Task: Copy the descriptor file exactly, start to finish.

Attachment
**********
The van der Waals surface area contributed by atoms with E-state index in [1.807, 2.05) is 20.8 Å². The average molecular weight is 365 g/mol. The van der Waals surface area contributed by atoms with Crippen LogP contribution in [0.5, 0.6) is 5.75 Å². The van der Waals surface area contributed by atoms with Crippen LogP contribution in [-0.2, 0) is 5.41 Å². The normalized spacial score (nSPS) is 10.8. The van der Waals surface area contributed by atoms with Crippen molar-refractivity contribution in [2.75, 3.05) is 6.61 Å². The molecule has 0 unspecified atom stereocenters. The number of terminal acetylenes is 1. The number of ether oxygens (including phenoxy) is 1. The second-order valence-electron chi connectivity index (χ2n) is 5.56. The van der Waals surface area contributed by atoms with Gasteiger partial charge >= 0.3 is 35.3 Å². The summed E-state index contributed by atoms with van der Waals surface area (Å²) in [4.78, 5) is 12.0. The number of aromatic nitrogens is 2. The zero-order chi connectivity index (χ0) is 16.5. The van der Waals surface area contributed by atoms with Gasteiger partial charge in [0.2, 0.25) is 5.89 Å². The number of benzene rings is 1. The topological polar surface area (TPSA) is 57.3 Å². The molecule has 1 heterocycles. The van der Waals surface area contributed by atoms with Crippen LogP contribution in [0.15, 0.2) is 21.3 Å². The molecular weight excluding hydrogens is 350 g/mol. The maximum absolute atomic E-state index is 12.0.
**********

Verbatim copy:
The van der Waals surface area contributed by atoms with E-state index in [1.807, 2.05) is 20.8 Å². The average molecular weight is 365 g/mol. The van der Waals surface area contributed by atoms with Crippen LogP contribution in [0.5, 0.6) is 5.75 Å². The van der Waals surface area contributed by atoms with Crippen LogP contribution in [-0.2, 0) is 5.41 Å². The normalized spacial score (nSPS) is 10.8. The van der Waals surface area contributed by atoms with Crippen molar-refractivity contribution in [2.75, 3.05) is 6.61 Å². The molecule has 0 unspecified atom stereocenters. The number of terminal acetylenes is 1. The number of ether oxygens (including phenoxy) is 1. The second-order valence-electron chi connectivity index (χ2n) is 5.56. The van der Waals surface area contributed by atoms with Gasteiger partial charge >= 0.3 is 35.3 Å². The summed E-state index contributed by atoms with van der Waals surface area (Å²) in [4.78, 5) is 12.0. The number of aromatic nitrogens is 2. The zero-order chi connectivity index (χ0) is 16.5. The van der Waals surface area contributed by atoms with Gasteiger partial charge in [0.2, 0.25) is 5.89 Å². The number of benzene rings is 1. The topological polar surface area (TPSA) is 57.3 Å². The molecule has 1 heterocycles. The van der Waals surface area contributed by atoms with Crippen LogP contribution in [0.15, 0.2) is 21.3 Å². The molecular weight excluding hydrogens is 350 g/mol. The maximum absolute atomic E-state index is 12.0.